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How the Bible Became a Book
The Textualization of Ancient Israel

$27.99 (G)

  • Date Published: August 2005
  • availability: Available
  • format: Paperback
  • isbn: 9780521536226

$ 27.99 (G)
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About the Authors
  • How the Bible Became a Book combines recent archaeological discoveries in the Middle East with insights culled from the history of writing to address how the Bible was written and evolved into sacred Scripture. Written for general readers as well as scholars, the book provides rich insight into how these texts came to possess the authority of Scripture and explores why Ancient Israel, an oral culture, began to write literature. It describes an emerging literate society in ancient Israel that challenges the assertion that literacy first arose in Greece during the fifth century BCE. Hb ISBN (2004) 0-521-82946-1

    • Traces the development of literacy in ancient Israel
    • Describes the emergence of the religious authority of the Bible as a text in ancient Israel
    • Describes the social setting that led to the writing of biblical literature during the eighth through sixth centuries BCE
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    Reviews & endorsements

    "...provides an excellent example of how a historian acts as a detective... Daniel J. Harrington, America: The National Catholic Weekly

    "Exploring the evolution of literature in society and its secular as well as religious ramifications, How the Bible Became a Book is a welcome addition to Biblical studies shelves, as readable and articulate as it is scholarly." The Midwest Book Review

    "A fascinating read for lay or scholarly readers, it illuminates why these texts have authority as Scripture. History buffs will enjoy learning why Ancient Israel, an oral culture, began to write literature." Horizons

    "...a richly textured and revolutionary book..." Publishers Weekly

    "In this extremely well written book, William Schniedewind tackles what has emerged as the most important question in biblical studies of our time - the issue of when the ancient Israelite accounts and traditions were put in writing. In what is probably the most thorough discussion of the shift from oral tradition to literacy and textuality in Ancient Israel, Schniedewind engages the broader cultural and historical questions of the circumstances under which the Bible was written. . . . Sophisticated and broad in its scope and yet easy to follow, this book will certainly become a cornerstone in biblical studies and in the search for the historical Ancient Israel: a real intellectual delight." Israel Finkelstein, co-author of The Bible Unearthed: Archaeology's New Vision of Ancient Israel and the Origin of its Sacred Texts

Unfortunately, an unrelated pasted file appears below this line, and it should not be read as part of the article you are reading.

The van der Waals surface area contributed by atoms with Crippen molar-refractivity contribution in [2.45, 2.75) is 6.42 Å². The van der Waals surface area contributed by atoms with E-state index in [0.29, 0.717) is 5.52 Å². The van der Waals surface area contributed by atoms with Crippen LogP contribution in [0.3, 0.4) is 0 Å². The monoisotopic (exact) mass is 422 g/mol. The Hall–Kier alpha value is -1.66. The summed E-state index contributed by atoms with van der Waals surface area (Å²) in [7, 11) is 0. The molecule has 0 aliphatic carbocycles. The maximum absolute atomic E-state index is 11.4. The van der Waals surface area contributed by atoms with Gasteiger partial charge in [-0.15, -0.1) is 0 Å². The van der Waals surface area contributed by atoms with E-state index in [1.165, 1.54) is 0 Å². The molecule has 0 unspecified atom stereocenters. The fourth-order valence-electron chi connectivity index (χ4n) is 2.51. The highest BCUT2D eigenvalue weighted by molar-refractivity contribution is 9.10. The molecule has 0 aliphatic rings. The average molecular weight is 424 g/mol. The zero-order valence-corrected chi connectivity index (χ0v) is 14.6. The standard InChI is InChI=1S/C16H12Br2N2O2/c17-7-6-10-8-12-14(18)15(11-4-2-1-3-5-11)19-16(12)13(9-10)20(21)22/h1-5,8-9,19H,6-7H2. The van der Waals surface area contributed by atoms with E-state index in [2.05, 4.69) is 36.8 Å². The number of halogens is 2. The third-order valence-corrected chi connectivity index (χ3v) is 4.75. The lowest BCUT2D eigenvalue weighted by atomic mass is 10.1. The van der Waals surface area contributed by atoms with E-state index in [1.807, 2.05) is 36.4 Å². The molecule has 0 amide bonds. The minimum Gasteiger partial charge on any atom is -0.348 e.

"For general readers interested in ancient history and religion, for Jews and Christians who study the Bible and its backgrounds, and for scholars who study the relationship between orality and literacy, this book will be both tremendously helpful and very enjoyable.... it has the potential to reshape the study of the Hebrew Bible for years to come." Benjamin D. Sommer, author of A Prophet Reads Scripture

    "In this and previous publications [Schniedewind] demonstrates a thorough grasp of the archaeology of ancient Israel, the history of the Hebrew language, and the development of biblical historical literature. Here he synthesizes the research of many others to develop a comprehensive story of the writing of the Old Testament. The result is a grand narrative of the development of scripture in Israel." The Christian Century

    "This is a well researched and written book." - Bible Today Diane Bergant

    "This book adds a new angle to the discussion of the origins of the Bible." An Interdisciplinary Journal of Jewish Studies Ely Levine, Harvard University

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    Product details

    • Date Published: August 2005
    • format: Paperback
    • isbn: 9780521536226
    • length: 272 pages
    • dimensions: 226 x 152 x 18 mm
    • weight: 0.36kg
    • availability: Available
  • Table of Contents

    1. How the Bible became a book
    2. The numinous power of writing
    3. Writing and the state
    4. Writing in the early Israelite State
    5. Hezekiah and the spread of writing
    6. Josiah and the text revolution
    7. How the Torah became a text
    8. Writing in exile
    9. Scripture in the shadow of the temple
    10. Epilogue
    11. Further reading.

  • Author

    William M. Schniedewind, University of California, Los Angeles
    Professor William M. Schniedewind chairs the Department of Near Eastern Languages and Cultures and is a Professor of Biblical Studies at UCLA. He has been a fellow at the Albright Institute of Archaeological Research in Jerusalem as well as a Visiting Scholar at the Hebrew University. He received his PhD in Near Eastern and Judaic Studies in 1992 at Brandeis University. He is most recently the author of Society and the Promise to David, published in 1999.

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